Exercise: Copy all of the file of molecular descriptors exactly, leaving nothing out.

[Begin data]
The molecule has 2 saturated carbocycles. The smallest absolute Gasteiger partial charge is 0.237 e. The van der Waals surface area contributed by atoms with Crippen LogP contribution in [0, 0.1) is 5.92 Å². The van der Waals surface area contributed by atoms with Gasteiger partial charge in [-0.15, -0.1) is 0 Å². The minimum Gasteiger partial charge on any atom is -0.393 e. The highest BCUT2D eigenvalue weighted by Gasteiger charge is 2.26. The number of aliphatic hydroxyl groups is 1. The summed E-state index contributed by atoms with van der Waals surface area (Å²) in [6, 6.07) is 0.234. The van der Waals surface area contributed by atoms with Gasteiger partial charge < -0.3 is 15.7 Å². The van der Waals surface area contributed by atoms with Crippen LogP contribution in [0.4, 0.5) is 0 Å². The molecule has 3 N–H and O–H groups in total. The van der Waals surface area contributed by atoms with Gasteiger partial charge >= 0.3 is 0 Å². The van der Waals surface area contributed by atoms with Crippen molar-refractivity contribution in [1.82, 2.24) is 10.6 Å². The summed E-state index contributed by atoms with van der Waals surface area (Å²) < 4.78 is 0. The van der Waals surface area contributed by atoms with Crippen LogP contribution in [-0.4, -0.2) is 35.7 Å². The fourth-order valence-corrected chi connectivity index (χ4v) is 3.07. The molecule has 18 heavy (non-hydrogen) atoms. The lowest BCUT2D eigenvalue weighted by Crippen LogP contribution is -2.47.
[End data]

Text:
The molecule has 2 saturated carbocycles. The smallest absolute Gasteiger partial charge is 0.237 e. The van der Waals surface area contributed by atoms with Crippen LogP contribution in [0, 0.1) is 5.92 Å². The van der Waals surface area contributed by atoms with Gasteiger partial charge in [-0.15, -0.1) is 0 Å². The minimum Gasteiger partial charge on any atom is -0.393 e. The highest BCUT2D eigenvalue weighted by Gasteiger charge is 2.26. The number of aliphatic hydroxyl groups is 1. The summed E-state index contributed by atoms with van der Waals surface area (Å²) in [6, 6.07) is 0.234. The van der Waals surface area contributed by atoms with Gasteiger partial charge < -0.3 is 15.7 Å². The van der Waals surface area contributed by atoms with Crippen LogP contribution in [0.4, 0.5) is 0 Å². The molecule has 3 N–H and O–H groups in total. The van der Waals surface area contributed by atoms with Gasteiger partial charge >= 0.3 is 0 Å². The van der Waals surface area contributed by atoms with Crippen molar-refractivity contribution in [1.82, 2.24) is 10.6 Å². The summed E-state index contributed by atoms with van der Waals surface area (Å²) < 4.78 is 0. The van der Waals surface area contributed by atoms with Crippen LogP contribution in [-0.4, -0.2) is 35.7 Å². The fourth-order valence-corrected chi connectivity index (χ4v) is 3.07. The molecule has 18 heavy (non-hydrogen) atoms. The lowest BCUT2D eigenvalue weighted by Crippen LogP contribution is -2.47.